AKIKO FUJITA: Desmond, quickly, though, on that, you've got these grand ambitions from companies like GM that you just alluded to. How much of this adoption is really about working in concert with each other? GM can sell all the cars in the world, but if they don't have the infrastructure in specific markets, consumers are not going to want to adapt. Can you talk about how closely intertwined they are and the partnerships that you have in place to try and scale out?

DESMOND WHEATLEY: Oh, Akiko, you're absolutely right. We are definitely looking at a future of electrification. Most European nations have already announced plans of the sale of internal combustion engine vehicles starting at 2025 in Norway and finishing up by 2040. Automotive manufacturers can't build one set of cars for Europe and another set for the United States. So there is no question that we're going to electrify.

And when you understand that, you also understand the point that you just made, which is that EV charging infrastructure becomes existentially important to the automotive manufacturers. In other words, they cannot have a business if the fueling infrastructure is not in place. So there's going to-- there will be a great deal of requirement for people to work together. A great deal of money is going to have to be spent. Goldman Sachs has called this a $6 trillion infrastructure buildout.

And we're positioned. We're already selling to most of these entities. And because of our agnosticity where the EV charger and the service provider is concerned, you could say that our TAM equals all the EV charging companies' TAMs put together. Not to say that there won't be grid sites. Off the grid will play a great role, a huge role in it. But we believe, and so do many in government know, that at least 25% of all EV charging infrastructure should be locally stored and locally generated so that we don't lose it during blackouts and brownouts.

ZACK GUZMAN: Yeah, and Desmond, I mean, lastly, we were just looking at a chart there. The stock down by about 30% year to date, still up, what, about 350% over the last year. So I mean, we've seen that kind of the whole sector maybe coming back a little bit, giving back some of those gains.

But I mean, what's kind of the growth that you look at to maybe point to the longer term mission here for Beam, as we talk about total addressable market, obviously, growing with each electric car that comes onto the market? But I mean, in terms of your buildout, how many of these things that you're selling, companies you're working with to get these out on the streets, I mean, what does growth look like now?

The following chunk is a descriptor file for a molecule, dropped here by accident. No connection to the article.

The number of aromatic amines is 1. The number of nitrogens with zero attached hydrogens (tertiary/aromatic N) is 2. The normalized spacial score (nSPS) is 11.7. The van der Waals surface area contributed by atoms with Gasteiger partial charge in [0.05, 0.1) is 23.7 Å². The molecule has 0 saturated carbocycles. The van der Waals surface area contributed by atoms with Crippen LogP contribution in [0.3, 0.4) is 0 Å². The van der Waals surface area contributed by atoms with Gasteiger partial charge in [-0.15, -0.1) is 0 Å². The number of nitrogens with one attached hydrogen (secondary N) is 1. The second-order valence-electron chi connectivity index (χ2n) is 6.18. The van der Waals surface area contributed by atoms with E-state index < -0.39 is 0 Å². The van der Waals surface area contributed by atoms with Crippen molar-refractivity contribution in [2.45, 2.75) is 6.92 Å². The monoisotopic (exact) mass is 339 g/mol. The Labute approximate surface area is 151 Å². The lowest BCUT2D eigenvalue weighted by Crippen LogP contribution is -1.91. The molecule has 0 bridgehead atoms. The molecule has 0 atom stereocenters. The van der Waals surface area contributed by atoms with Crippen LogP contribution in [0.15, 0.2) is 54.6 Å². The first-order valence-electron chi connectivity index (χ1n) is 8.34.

DESMOND WHEATLEY: So we're looking at a historical high pipeline right now. In May of this year, we already had more contracted backlog and year to date revenue than our entire 2020 number. And we're in a facility that we can scale up to 2,200 units a year, $140 million in revenue. But I'll tell you this-- we're going to have to open 10 more of these. And even then, we won't be able to scratch the tip of the tip of the tip of the iceberg of demand.

Picture a world without gas stations. And all of a sudden, you've got to build all the gas stations in the world in the next two decades. That's where we are with the electrification of transportation. That's why it's so important to have a rapidly deployed, highly scalable solution that doesn't have to go through lengthy environmental impact studies, permitting, construction, electrical work, or any of these other things.

We're blitzkrieg, not siege. We get it done faster than anybody else does and more scalably than anybody else does and with the most robust source of electricity. Because we're going to generate a new source every single day. And we're not affected by centralized vulnerabilities, like those which we experience with the grid.

ZACK GUZMAN: Yeah, exciting to watch the buildout and all of this happen right before our eyes here, quicker than maybe some people expected. But Desmond Wheatley--

DESMOND WHEATLEY: Indeed.

ZACK GUZMAN: --Beam Global President and CEO and Chairman of the Board, appreciate you coming on here to chat with us today.